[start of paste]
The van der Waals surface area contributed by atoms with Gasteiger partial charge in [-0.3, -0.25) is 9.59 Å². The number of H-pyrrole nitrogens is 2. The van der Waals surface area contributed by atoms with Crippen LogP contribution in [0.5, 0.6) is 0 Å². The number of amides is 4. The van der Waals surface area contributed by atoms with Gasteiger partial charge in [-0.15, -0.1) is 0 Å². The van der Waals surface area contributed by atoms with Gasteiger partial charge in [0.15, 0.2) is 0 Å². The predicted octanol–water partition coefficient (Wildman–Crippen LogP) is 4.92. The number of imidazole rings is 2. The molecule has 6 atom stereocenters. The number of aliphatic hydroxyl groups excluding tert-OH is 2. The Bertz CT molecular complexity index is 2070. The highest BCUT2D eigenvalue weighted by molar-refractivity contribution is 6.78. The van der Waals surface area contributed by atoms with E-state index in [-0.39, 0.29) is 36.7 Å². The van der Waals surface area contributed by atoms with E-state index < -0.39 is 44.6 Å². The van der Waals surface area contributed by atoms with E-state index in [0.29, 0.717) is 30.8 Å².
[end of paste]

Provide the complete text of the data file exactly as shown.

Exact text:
The van der Waals surface area contributed by atoms with Gasteiger partial charge in [-0.3, -0.25) is 9.59 Å². The number of H-pyrrole nitrogens is 2. The van der Waals surface area contributed by atoms with Crippen LogP contribution in [0.5, 0.6) is 0 Å². The number of amides is 4. The van der Waals surface area contributed by atoms with Gasteiger partial charge in [-0.15, -0.1) is 0 Å². The van der Waals surface area contributed by atoms with Gasteiger partial charge in [0.15, 0.2) is 0 Å². The predicted octanol–water partition coefficient (Wildman–Crippen LogP) is 4.92. The number of imidazole rings is 2. The molecule has 6 atom stereocenters. The number of aliphatic hydroxyl groups excluding tert-OH is 2. The Bertz CT molecular complexity index is 2070. The highest BCUT2D eigenvalue weighted by molar-refractivity contribution is 6.78. The van der Waals surface area contributed by atoms with E-state index in [-0.39, 0.29) is 36.7 Å². The van der Waals surface area contributed by atoms with E-state index < -0.39 is 44.6 Å². The van der Waals surface area contributed by atoms with E-state index in [0.29, 0.717) is 30.8 Å².